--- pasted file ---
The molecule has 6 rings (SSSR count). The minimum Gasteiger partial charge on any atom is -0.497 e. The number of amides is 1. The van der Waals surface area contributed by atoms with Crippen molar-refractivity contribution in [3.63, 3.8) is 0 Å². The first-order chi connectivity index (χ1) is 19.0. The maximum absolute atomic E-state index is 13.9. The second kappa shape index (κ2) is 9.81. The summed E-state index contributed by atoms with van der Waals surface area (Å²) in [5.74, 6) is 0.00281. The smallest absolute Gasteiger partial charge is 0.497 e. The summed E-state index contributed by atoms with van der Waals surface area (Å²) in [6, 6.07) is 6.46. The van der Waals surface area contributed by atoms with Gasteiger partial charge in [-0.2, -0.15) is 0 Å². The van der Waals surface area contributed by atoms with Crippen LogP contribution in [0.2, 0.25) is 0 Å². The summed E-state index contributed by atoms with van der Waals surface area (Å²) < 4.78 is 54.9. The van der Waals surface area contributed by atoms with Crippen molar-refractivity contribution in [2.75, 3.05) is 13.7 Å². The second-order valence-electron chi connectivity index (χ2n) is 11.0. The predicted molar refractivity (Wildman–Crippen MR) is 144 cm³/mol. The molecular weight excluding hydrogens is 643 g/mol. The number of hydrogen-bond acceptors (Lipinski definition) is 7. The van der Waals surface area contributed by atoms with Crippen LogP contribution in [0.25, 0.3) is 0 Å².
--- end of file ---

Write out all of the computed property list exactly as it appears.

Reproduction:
The molecule has 6 rings (SSSR count). The minimum Gasteiger partial charge on any atom is -0.497 e. The number of amides is 1. The van der Waals surface area contributed by atoms with Crippen molar-refractivity contribution in [3.63, 3.8) is 0 Å². The first-order chi connectivity index (χ1) is 19.0. The maximum absolute atomic E-state index is 13.9. The second kappa shape index (κ2) is 9.81. The summed E-state index contributed by atoms with van der Waals surface area (Å²) in [5.74, 6) is 0.00281. The smallest absolute Gasteiger partial charge is 0.497 e. The summed E-state index contributed by atoms with van der Waals surface area (Å²) in [6, 6.07) is 6.46. The van der Waals surface area contributed by atoms with Gasteiger partial charge in [-0.2, -0.15) is 0 Å². The van der Waals surface area contributed by atoms with Crippen LogP contribution in [0.2, 0.25) is 0 Å². The summed E-state index contributed by atoms with van der Waals surface area (Å²) < 4.78 is 54.9. The van der Waals surface area contributed by atoms with Crippen molar-refractivity contribution in [2.75, 3.05) is 13.7 Å². The second-order valence-electron chi connectivity index (χ2n) is 11.0. The predicted molar refractivity (Wildman–Crippen MR) is 144 cm³/mol. The molecular weight excluding hydrogens is 643 g/mol. The number of hydrogen-bond acceptors (Lipinski definition) is 7. The van der Waals surface area contributed by atoms with Crippen LogP contribution in [0.25, 0.3) is 0 Å².